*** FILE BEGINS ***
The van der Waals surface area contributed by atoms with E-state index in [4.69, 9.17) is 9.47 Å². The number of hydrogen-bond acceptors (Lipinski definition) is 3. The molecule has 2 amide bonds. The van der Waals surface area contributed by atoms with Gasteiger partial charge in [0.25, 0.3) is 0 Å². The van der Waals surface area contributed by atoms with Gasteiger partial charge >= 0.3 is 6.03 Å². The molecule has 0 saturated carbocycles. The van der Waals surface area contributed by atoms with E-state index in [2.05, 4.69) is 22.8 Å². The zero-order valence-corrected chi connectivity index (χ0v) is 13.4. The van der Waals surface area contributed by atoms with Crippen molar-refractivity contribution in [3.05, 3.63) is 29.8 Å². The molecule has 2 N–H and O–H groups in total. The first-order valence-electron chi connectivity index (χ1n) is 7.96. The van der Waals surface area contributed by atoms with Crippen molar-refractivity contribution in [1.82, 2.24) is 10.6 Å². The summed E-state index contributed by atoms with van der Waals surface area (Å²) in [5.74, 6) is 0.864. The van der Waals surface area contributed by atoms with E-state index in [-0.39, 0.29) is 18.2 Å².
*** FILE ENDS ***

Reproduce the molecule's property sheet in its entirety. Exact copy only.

The van der Waals surface area contributed by atoms with E-state index in [4.69, 9.17) is 9.47 Å². The number of hydrogen-bond acceptors (Lipinski definition) is 3. The molecule has 2 amide bonds. The van der Waals surface area contributed by atoms with Gasteiger partial charge in [0.25, 0.3) is 0 Å². The van der Waals surface area contributed by atoms with Gasteiger partial charge >= 0.3 is 6.03 Å². The molecule has 0 saturated carbocycles. The van der Waals surface area contributed by atoms with E-state index in [2.05, 4.69) is 22.8 Å². The zero-order valence-corrected chi connectivity index (χ0v) is 13.4. The van der Waals surface area contributed by atoms with Crippen molar-refractivity contribution in [3.05, 3.63) is 29.8 Å². The molecule has 2 N–H and O–H groups in total. The first-order valence-electron chi connectivity index (χ1n) is 7.96. The van der Waals surface area contributed by atoms with Crippen molar-refractivity contribution in [1.82, 2.24) is 10.6 Å². The summed E-state index contributed by atoms with van der Waals surface area (Å²) in [5.74, 6) is 0.864. The van der Waals surface area contributed by atoms with E-state index in [-0.39, 0.29) is 18.2 Å².